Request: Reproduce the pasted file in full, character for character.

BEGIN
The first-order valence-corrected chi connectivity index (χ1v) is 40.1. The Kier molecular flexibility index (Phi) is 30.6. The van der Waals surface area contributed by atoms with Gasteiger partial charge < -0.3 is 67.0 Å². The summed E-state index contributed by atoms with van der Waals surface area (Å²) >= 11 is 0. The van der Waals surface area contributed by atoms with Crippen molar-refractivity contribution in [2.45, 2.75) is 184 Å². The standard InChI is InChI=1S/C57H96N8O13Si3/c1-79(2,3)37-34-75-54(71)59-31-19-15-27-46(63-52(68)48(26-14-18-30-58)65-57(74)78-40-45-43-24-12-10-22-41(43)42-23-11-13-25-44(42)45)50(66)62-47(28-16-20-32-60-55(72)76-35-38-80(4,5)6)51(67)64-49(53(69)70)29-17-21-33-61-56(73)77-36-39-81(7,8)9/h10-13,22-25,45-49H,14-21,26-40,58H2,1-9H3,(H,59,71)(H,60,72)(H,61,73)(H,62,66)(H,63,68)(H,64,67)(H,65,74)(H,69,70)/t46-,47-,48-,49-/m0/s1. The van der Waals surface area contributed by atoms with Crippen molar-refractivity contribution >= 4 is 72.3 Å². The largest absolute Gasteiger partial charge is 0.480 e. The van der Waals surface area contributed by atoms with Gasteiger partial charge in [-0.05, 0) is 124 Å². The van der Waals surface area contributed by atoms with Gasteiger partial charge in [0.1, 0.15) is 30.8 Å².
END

The first-order valence-corrected chi connectivity index (χ1v) is 40.1. The Kier molecular flexibility index (Phi) is 30.6. The van der Waals surface area contributed by atoms with Gasteiger partial charge < -0.3 is 67.0 Å². The summed E-state index contributed by atoms with van der Waals surface area (Å²) >= 11 is 0. The van der Waals surface area contributed by atoms with Crippen molar-refractivity contribution in [2.45, 2.75) is 184 Å². The standard InChI is InChI=1S/C57H96N8O13Si3/c1-79(2,3)37-34-75-54(71)59-31-19-15-27-46(63-52(68)48(26-14-18-30-58)65-57(74)78-40-45-43-24-12-10-22-41(43)42-23-11-13-25-44(42)45)50(66)62-47(28-16-20-32-60-55(72)76-35-38-80(4,5)6)51(67)64-49(53(69)70)29-17-21-33-61-56(73)77-36-39-81(7,8)9/h10-13,22-25,45-49H,14-21,26-40,58H2,1-9H3,(H,59,71)(H,60,72)(H,61,73)(H,62,66)(H,63,68)(H,64,67)(H,65,74)(H,69,70)/t46-,47-,48-,49-/m0/s1. The van der Waals surface area contributed by atoms with Crippen molar-refractivity contribution >= 4 is 72.3 Å². The largest absolute Gasteiger partial charge is 0.480 e. The van der Waals surface area contributed by atoms with Gasteiger partial charge in [-0.05, 0) is 124 Å². The van der Waals surface area contributed by atoms with Gasteiger partial charge in [0.1, 0.15) is 30.8 Å².